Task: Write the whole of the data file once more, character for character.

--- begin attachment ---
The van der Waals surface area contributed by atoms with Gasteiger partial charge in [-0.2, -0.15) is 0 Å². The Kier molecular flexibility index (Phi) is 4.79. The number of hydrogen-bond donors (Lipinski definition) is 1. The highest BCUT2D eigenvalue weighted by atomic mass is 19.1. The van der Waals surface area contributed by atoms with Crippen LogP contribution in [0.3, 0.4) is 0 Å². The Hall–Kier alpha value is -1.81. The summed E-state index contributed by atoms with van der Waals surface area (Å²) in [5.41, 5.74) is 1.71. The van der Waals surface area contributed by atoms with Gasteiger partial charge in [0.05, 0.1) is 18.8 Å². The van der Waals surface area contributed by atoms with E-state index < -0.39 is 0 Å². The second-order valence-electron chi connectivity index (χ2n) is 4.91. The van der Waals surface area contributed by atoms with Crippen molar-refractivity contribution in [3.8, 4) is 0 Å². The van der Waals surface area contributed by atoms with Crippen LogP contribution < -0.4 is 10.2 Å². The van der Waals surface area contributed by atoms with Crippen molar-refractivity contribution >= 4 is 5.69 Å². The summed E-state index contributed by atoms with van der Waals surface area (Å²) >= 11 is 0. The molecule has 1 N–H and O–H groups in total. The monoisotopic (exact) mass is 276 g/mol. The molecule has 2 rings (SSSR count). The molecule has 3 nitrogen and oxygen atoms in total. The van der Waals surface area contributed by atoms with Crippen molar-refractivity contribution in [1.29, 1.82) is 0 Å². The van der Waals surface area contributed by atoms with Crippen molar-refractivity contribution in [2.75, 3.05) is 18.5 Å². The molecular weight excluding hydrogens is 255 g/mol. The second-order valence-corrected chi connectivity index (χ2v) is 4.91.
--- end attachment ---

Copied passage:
The van der Waals surface area contributed by atoms with Gasteiger partial charge in [-0.2, -0.15) is 0 Å². The Kier molecular flexibility index (Phi) is 4.79. The number of hydrogen-bond donors (Lipinski definition) is 1. The highest BCUT2D eigenvalue weighted by atomic mass is 19.1. The van der Waals surface area contributed by atoms with Crippen LogP contribution in [0.3, 0.4) is 0 Å². The Hall–Kier alpha value is -1.81. The summed E-state index contributed by atoms with van der Waals surface area (Å²) in [5.41, 5.74) is 1.71. The van der Waals surface area contributed by atoms with Gasteiger partial charge in [0.05, 0.1) is 18.8 Å². The van der Waals surface area contributed by atoms with E-state index < -0.39 is 0 Å². The second-order valence-electron chi connectivity index (χ2n) is 4.91. The van der Waals surface area contributed by atoms with Crippen molar-refractivity contribution in [3.8, 4) is 0 Å². The van der Waals surface area contributed by atoms with Crippen LogP contribution < -0.4 is 10.2 Å². The van der Waals surface area contributed by atoms with Crippen molar-refractivity contribution >= 4 is 5.69 Å². The summed E-state index contributed by atoms with van der Waals surface area (Å²) >= 11 is 0. The molecule has 1 N–H and O–H groups in total. The monoisotopic (exact) mass is 276 g/mol. The molecule has 2 rings (SSSR count). The molecule has 3 nitrogen and oxygen atoms in total. The van der Waals surface area contributed by atoms with Crippen molar-refractivity contribution in [1.29, 1.82) is 0 Å². The van der Waals surface area contributed by atoms with Crippen molar-refractivity contribution in [2.75, 3.05) is 18.5 Å². The molecular weight excluding hydrogens is 255 g/mol. The second-order valence-corrected chi connectivity index (χ2v) is 4.91.